If you notice an error, highlight the text you want and press Ctrl + Enter to report it to the editor
1 view in september
I recommend
No recommendations yet

Comments

Comments are designed to communicate and discuss the features of an enterprise or event, as well as to find out the interesting questions on it.

Society
A number of Ulster Bank customers are currently being impacted by an issue with the bank’s Anytime and Mobile Banking services. In a statement Ulster Bank said that it was aware that there are some issues on its Anytime and Mobile Banking services, and that it is working to fix them. The bank advised customers that its telephone banking and ATM services have not been impacted by the problem. "We are aware that customers are currently experiencing issues lo...
Society
TWO national school teachers and an accountant have been spared jail for their part in a violent brawl in a well-known Dublin pub. Teachers Michael Davitt and Seamus O Cearra, as well as accountant Conor Shannon all walked free from court today after admitting violent disorder charges in the 10-man melee. A fourth accused, warehouse manager and soccer team captain Stephen Cantwell also avoided a prison sentence while a fifth, electrician David McSweeney wa...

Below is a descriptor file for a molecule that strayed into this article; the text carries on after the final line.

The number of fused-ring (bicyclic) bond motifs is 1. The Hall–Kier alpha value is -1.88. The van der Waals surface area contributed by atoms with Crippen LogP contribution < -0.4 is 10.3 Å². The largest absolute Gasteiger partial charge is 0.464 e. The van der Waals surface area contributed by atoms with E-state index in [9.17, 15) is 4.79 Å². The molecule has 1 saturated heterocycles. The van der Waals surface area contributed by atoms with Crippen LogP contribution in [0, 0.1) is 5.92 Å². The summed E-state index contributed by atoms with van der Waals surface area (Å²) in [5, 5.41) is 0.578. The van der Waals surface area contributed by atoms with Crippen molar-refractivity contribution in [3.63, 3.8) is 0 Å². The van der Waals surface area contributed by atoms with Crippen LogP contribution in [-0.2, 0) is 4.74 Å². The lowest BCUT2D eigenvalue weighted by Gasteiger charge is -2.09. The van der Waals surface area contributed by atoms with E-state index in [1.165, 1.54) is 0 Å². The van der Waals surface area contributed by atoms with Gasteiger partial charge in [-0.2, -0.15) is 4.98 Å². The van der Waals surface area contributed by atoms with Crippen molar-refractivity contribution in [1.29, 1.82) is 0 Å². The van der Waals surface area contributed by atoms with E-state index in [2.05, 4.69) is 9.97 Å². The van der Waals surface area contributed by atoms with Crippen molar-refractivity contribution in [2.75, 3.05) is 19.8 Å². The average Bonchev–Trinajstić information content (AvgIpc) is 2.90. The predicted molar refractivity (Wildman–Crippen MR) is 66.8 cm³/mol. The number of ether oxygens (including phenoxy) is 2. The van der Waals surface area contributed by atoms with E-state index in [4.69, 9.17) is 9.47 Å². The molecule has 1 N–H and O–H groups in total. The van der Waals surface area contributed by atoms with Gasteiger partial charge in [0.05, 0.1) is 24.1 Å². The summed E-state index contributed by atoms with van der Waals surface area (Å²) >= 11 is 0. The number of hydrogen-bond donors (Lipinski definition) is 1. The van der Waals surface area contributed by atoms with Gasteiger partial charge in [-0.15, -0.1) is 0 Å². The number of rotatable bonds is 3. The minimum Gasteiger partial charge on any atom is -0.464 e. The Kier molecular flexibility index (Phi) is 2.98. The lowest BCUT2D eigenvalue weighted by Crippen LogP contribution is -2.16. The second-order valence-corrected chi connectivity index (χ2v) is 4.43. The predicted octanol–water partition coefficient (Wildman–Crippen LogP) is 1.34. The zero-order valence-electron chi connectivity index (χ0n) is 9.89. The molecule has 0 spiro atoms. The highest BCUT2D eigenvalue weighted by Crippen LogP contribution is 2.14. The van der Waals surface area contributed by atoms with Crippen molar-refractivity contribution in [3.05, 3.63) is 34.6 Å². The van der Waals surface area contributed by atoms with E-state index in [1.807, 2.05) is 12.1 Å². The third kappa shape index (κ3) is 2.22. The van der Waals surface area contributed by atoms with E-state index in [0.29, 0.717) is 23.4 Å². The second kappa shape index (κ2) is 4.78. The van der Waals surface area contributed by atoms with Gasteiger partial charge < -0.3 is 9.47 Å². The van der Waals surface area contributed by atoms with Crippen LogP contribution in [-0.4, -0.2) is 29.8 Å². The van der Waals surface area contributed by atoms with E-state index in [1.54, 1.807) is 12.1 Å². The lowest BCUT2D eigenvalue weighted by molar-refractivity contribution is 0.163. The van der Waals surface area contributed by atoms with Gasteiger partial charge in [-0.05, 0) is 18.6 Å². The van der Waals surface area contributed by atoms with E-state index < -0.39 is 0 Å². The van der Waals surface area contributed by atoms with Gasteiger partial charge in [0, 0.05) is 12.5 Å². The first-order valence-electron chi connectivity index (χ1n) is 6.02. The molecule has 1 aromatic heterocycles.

Incidents
Two people have been hospitalised with serious injuries and a man arrested on suspicion of drink-driving following a collision in Co Wexford. The two-car crash happened at The Leap in Clonroche at around 8.30pm yesterday evening. A man and woman, both in their 50s, were taken by ambulance to Wexford General Hospital. The driver of the second car, a man in his 50s, was arrested at the scene on suspicion of drink-driving. He has since been released from cust...
Society
Long-standing plans to deliver hundreds of new homes on the site of the former Player Wills cigarette factory on Dublin's South Circular Road have come up against yet another obstacle. Documents lodged in the High Court showed the site's Nama-appointed receivers, Paul McCann and Stephen Tennant of Grant Thornton, are locked in legal proceedings in an effort to remove a company operating a salvage business from the site. The case relating to the tenancy rig...
Society